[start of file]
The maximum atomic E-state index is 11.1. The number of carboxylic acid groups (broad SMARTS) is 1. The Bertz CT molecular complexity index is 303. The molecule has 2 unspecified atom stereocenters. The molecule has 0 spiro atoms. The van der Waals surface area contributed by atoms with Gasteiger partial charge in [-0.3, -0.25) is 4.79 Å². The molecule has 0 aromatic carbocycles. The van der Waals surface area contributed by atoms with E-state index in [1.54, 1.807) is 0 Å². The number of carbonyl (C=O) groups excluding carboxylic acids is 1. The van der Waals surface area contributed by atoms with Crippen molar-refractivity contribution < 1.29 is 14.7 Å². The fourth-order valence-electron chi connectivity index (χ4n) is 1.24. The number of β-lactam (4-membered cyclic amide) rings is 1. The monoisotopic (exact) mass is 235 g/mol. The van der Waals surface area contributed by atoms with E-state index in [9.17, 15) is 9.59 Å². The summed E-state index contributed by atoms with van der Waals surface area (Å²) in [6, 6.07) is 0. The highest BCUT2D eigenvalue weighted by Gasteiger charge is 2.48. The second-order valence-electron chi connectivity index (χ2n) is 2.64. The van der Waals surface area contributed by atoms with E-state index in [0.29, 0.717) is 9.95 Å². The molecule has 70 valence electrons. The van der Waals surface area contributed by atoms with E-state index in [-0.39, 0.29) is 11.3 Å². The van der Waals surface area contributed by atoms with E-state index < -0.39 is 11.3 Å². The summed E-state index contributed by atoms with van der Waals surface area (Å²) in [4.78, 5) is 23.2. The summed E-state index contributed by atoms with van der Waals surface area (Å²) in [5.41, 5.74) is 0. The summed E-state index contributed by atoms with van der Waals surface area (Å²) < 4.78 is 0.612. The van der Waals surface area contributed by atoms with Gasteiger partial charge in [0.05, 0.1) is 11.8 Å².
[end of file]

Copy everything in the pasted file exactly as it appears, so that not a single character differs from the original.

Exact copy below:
The maximum atomic E-state index is 11.1. The number of carboxylic acid groups (broad SMARTS) is 1. The Bertz CT molecular complexity index is 303. The molecule has 2 unspecified atom stereocenters. The molecule has 0 spiro atoms. The van der Waals surface area contributed by atoms with Gasteiger partial charge in [-0.3, -0.25) is 4.79 Å². The molecule has 0 aromatic carbocycles. The van der Waals surface area contributed by atoms with E-state index in [1.54, 1.807) is 0 Å². The number of carbonyl (C=O) groups excluding carboxylic acids is 1. The van der Waals surface area contributed by atoms with Crippen molar-refractivity contribution < 1.29 is 14.7 Å². The fourth-order valence-electron chi connectivity index (χ4n) is 1.24. The number of β-lactam (4-membered cyclic amide) rings is 1. The monoisotopic (exact) mass is 235 g/mol. The van der Waals surface area contributed by atoms with E-state index in [9.17, 15) is 9.59 Å². The summed E-state index contributed by atoms with van der Waals surface area (Å²) in [6, 6.07) is 0. The highest BCUT2D eigenvalue weighted by Gasteiger charge is 2.48. The second-order valence-electron chi connectivity index (χ2n) is 2.64. The van der Waals surface area contributed by atoms with E-state index in [0.29, 0.717) is 9.95 Å². The molecule has 70 valence electrons. The van der Waals surface area contributed by atoms with E-state index in [-0.39, 0.29) is 11.3 Å². The van der Waals surface area contributed by atoms with E-state index < -0.39 is 11.3 Å². The summed E-state index contributed by atoms with van der Waals surface area (Å²) in [4.78, 5) is 23.2. The summed E-state index contributed by atoms with van der Waals surface area (Å²) in [5.41, 5.74) is 0. The summed E-state index contributed by atoms with van der Waals surface area (Å²) < 4.78 is 0.612. The van der Waals surface area contributed by atoms with Gasteiger partial charge in [0.05, 0.1) is 11.8 Å².